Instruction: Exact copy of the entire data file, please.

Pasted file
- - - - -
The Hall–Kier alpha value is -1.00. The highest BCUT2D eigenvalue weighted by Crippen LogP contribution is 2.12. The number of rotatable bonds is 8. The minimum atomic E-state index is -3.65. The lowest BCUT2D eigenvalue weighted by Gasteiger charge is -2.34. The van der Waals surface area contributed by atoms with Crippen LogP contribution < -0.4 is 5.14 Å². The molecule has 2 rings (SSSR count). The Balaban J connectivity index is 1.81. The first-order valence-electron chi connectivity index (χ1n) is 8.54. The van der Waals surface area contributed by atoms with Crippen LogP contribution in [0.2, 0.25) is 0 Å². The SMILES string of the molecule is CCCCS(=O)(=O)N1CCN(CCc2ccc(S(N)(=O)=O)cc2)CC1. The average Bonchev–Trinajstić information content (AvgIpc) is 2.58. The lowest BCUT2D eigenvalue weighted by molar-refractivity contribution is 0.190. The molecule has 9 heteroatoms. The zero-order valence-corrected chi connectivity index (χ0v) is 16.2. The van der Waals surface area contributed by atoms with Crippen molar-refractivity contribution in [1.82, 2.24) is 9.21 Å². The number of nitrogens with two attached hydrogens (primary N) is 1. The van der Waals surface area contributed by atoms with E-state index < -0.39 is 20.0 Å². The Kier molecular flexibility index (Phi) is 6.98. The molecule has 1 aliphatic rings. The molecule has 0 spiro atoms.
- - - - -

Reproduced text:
The Hall–Kier alpha value is -1.00. The highest BCUT2D eigenvalue weighted by Crippen LogP contribution is 2.12. The number of rotatable bonds is 8. The minimum atomic E-state index is -3.65. The lowest BCUT2D eigenvalue weighted by Gasteiger charge is -2.34. The van der Waals surface area contributed by atoms with Crippen LogP contribution < -0.4 is 5.14 Å². The molecule has 2 rings (SSSR count). The Balaban J connectivity index is 1.81. The first-order valence-electron chi connectivity index (χ1n) is 8.54. The van der Waals surface area contributed by atoms with Crippen LogP contribution in [0.2, 0.25) is 0 Å². The SMILES string of the molecule is CCCCS(=O)(=O)N1CCN(CCc2ccc(S(N)(=O)=O)cc2)CC1. The average Bonchev–Trinajstić information content (AvgIpc) is 2.58. The lowest BCUT2D eigenvalue weighted by molar-refractivity contribution is 0.190. The molecule has 9 heteroatoms. The zero-order valence-corrected chi connectivity index (χ0v) is 16.2. The van der Waals surface area contributed by atoms with Crippen molar-refractivity contribution in [1.82, 2.24) is 9.21 Å². The number of nitrogens with two attached hydrogens (primary N) is 1. The van der Waals surface area contributed by atoms with E-state index < -0.39 is 20.0 Å². The Kier molecular flexibility index (Phi) is 6.98. The molecule has 1 aliphatic rings. The molecule has 0 spiro atoms.